John Kerry: US will 'have to negotiate' with President Assad, says US Secretary of State

In an interview with CBS News the US secretary of state appeared to soften his stance towards Assad

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The Independent Online

The US will “have to negotiate” with President Bashar al-Assad and is seeking to force him into peace talks to end the Syrian conflict, according to secretary of state John Kerry.

Now in its fifth year, the conflict has claimed hundreds of thousands of lives and millions have been displaced by the fierce fighting.

The rise of Isis in Syria appears to have led to the US rowing back on their hard-line stance on Assad.

The secretary of state did not repeat the usual US line that the Syrian president had lost all legitimacy and had to go, when interviewed by CBS News on Sunday.

In the past, Washington insisted that Assad must be removed through a negotiated, political transition, but now appears to have shifted slightly from this position.

"We have to negotiate in the end. We've always been willing to negotiate in the context of the Geneva I process," the US’ top diplomat said, referring to a 2012 conference that called for a negotiated transition to end the conflict.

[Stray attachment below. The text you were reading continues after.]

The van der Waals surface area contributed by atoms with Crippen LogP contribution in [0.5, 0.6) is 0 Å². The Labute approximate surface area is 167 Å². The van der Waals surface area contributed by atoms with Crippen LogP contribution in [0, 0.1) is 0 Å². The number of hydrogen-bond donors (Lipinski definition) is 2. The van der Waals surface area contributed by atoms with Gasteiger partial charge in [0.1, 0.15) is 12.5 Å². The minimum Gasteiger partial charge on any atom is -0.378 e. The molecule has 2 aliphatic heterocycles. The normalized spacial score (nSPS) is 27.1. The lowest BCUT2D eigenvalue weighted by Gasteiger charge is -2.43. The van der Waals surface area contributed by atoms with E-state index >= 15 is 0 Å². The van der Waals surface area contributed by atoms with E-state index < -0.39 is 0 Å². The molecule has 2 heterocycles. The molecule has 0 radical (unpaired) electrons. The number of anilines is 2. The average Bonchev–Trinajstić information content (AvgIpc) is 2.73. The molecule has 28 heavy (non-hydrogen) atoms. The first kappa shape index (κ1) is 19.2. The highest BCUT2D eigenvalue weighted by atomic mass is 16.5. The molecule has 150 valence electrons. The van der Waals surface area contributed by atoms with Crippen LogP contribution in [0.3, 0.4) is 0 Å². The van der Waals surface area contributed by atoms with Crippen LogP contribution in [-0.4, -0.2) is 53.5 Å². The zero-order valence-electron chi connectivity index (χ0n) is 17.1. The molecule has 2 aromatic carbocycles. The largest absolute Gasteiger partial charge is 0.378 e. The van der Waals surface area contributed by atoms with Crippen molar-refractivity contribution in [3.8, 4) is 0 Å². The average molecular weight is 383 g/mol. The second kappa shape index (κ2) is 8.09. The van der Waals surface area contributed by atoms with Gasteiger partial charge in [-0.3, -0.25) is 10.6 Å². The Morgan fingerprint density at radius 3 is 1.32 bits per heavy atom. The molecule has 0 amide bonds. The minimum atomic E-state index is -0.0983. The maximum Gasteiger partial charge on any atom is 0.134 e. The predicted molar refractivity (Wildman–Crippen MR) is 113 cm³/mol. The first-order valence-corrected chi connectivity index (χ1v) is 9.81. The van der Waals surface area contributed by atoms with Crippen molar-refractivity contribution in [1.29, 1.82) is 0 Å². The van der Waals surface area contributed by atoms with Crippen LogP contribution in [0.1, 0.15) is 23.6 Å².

The secretary of state said that there may need to be "increased pressure" on Assad of "various kinds”, to force him to participate in negotiations to end the conflict.

The US led efforts to organise UN-backed peace talks in Geneva failed last year, when discussions between government and opposition representatives collapsed after two rounds. No new talks have scheduled.

"To get the Assad regime to negotiate, we're going to have to make it clear to him that there is a determination by everybody to seek that political outcome and change his calculation about negotiating," Mr Kerry said.

"That's under way right now. And I am convinced that, with the efforts of our allies and others, there will be increased pressure on Assad,” he added.

President Assad looks to be as secure in power now, as at any time during the conflict and has the backing of both Russia and Iran.

Additional reporting by Reuters

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